A Fake Tester’s Diary – The Stolen Idea
When the week began, all of us were groaning; Monday morning and Delspe (my boss, the “delegation specialist”) was back at work. He was away at training for an entire week. All of us were praying that the training should extend, but it did not and he came back. Do you ever wonder at the fact that your productivity increases when your boss’s away? And how it decreases when he returns? How this freedom exists to do your work when he’s away and how that freedom is lost when he returns? How can you breathe easy when he’s away? With the boss being a desk away, there’s this feeling that you are constantly being judged and that kills productivity. Not sure if many people realize this!
I had a brainwave during that period when he was not around and sent him my thoughts in an email.
“Really?” – Delspe pinged me. I know that my email was maximized on his screen and he was looking into it.
I pinged back and replied “Yes”. I walked over to his cubicle and told him that we can achieve 50% of improvement in productivity if we are able to install this software that would voice-record our bug reports and then, create a defect from it.
He said that he’d think about it. I came back to my desk and forgot all about this episode for the next few months.
After a few days, Delspe met his boss “BigDelspe”. Delspe proposed his idea to his boss; Bigdelspe told him that it’s an interesting idea; and that it had a lot of potential. He also said that it had a lot of potential to become a bigger idea and that there might be a huge market for this idea.
Some days later, his boss, our VP, was visiting our location. Delspe’s boss pitched this idea to him over a conversation in the elevator. The VP gave him a very sarcastic look and blasted the idea; He said that he does not have time for stupid meaningless conversations and that if he had something better, it would be good use of his time.
The VP left and found himself in a sales meeting; the client was a company that had become a 10 million USD company in quick time; the owners of that company wanted to work with brilliant young minds; the client wanted to know what kind of product idea these guys came with. Unable to think of anything, the VP pitched this idea to the clients; the young CEO, got up, and left.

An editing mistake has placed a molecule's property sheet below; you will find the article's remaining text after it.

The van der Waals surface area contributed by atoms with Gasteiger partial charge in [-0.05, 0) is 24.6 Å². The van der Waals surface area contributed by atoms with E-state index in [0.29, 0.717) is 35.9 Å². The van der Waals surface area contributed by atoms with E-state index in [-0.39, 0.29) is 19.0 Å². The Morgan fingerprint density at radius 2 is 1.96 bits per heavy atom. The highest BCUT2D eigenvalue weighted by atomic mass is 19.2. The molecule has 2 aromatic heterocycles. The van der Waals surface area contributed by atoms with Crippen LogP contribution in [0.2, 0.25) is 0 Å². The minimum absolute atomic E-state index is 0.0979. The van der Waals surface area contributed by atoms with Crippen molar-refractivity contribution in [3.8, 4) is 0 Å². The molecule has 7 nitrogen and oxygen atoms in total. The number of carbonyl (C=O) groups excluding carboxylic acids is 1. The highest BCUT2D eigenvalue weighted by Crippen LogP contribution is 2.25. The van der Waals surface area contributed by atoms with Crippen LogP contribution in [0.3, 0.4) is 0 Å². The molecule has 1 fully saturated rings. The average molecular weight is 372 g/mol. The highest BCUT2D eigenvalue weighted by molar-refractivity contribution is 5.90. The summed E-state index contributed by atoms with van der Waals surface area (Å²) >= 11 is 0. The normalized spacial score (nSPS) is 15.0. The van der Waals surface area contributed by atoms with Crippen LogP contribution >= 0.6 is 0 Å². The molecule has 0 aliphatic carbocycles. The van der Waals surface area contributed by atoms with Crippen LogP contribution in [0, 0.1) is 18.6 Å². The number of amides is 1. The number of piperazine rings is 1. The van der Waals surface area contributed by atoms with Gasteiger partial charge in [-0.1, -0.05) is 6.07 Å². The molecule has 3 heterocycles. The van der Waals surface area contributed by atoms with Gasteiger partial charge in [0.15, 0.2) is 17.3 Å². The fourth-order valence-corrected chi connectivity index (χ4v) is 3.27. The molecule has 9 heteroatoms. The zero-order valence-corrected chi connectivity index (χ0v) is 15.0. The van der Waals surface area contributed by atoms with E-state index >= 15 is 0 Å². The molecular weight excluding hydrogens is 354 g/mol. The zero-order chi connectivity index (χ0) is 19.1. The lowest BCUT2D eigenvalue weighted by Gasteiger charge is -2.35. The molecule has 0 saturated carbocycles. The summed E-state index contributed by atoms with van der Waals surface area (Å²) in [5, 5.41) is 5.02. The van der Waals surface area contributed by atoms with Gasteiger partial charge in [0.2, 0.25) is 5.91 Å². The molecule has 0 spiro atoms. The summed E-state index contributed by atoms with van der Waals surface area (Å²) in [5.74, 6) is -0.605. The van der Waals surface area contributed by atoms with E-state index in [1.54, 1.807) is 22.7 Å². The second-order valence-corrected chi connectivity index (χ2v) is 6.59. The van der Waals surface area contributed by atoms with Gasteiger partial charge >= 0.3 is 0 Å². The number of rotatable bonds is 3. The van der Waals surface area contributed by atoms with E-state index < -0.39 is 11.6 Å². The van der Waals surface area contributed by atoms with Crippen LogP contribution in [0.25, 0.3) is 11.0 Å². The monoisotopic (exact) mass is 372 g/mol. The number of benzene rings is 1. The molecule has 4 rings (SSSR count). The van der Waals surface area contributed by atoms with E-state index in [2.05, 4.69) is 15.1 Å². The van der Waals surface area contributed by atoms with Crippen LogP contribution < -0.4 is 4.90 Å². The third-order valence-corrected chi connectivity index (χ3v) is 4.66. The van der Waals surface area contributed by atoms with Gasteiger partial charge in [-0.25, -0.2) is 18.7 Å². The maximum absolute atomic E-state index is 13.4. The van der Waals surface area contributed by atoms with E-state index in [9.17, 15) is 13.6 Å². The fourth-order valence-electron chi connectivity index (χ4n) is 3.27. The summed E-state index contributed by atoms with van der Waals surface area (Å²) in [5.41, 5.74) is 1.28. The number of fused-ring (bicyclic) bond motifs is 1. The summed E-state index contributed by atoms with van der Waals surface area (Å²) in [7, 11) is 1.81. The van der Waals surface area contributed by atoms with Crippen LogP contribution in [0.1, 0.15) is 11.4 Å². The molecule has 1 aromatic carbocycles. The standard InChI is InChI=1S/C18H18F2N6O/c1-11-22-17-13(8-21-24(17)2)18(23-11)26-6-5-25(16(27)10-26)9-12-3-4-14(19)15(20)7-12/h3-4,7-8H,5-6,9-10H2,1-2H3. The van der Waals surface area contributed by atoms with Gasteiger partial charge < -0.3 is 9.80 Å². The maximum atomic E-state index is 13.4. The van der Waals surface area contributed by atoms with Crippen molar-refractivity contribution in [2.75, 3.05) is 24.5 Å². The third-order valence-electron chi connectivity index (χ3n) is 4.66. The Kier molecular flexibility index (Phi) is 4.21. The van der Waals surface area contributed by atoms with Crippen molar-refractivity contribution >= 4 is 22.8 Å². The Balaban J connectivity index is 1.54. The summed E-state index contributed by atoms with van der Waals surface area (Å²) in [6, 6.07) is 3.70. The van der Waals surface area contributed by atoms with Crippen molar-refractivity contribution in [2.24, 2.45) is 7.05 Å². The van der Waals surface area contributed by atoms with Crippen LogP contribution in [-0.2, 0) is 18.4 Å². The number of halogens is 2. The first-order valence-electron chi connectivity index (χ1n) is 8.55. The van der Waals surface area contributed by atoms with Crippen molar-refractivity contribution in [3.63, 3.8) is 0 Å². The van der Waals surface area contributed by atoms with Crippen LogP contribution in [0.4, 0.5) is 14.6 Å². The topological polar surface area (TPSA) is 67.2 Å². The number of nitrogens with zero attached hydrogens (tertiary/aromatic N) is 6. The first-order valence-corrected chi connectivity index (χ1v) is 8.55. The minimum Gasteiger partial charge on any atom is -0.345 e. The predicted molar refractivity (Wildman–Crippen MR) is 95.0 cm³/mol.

The VP was flushed when he realized that he screwed up the account; he was more worried about how to face his boss, than the fact that an account was lost.
The CEO went back to his company and started thinking about it; overnight, he wrote a full paper and application on this. He rushed next morning to the legal department and sent this idea to be patented; within a few weeks, the patent was his.
I happened to read in a magazine, the cover story of CEO who had a patent about a talking bug database system.
What I learnt from this episode;
1) No idea is original, every idea is stolen
2) Don’t bother about feedback from your boss; when you get a good idea, file a patent
3) And every time you read in a magazine that a CEO has filed a patent, you know where it originated from
Well, that’s how the world is.
https://www.testingcircus.com/a-fake-testers-diary-the-stolen-idea/A Fake Tester's DiaryFake Tester,Fake Tester's DiaryWhen the week began, all of us were groaning; Monday morning and Delspe (my boss, the “delegation specialist”) was back at work. He was away at training for an entire week. All of us were praying that the training should extend, but it did not and he came back....Fake Software TesterFake Software Tester[email protected]AuthorWhat has this author achieved in testing? This author has tested more than a million lines of code and has logged more than a billion defects; He has reviewed other test cases and found at least a trillion missing test cases and has coached his peers to log more than a quadrillion bugs; He has talked more than a Quintillion words while participating in triage meetings and he has been a part of sextillion arguments convincing the developer of the bugs. He has done good researching on septillion testing conferences; every day, he has Octillion thoughts that come to his mind on the problems that plague the world of software testing. He has selected Nonillion testers from his Decillion testing interviews and has unsuccessfully attempted to coach Undecillion testers about testing. His writings are followed by DuoDecillion readers and the comments on his blog are more than Tredecillion; he has answered Quattuordecillion questions on testing in various forums. And by the way, like the monthly columns, the above contains Quindecillion amounts of exaggeration on what I have done so far in my life.Testing Circus
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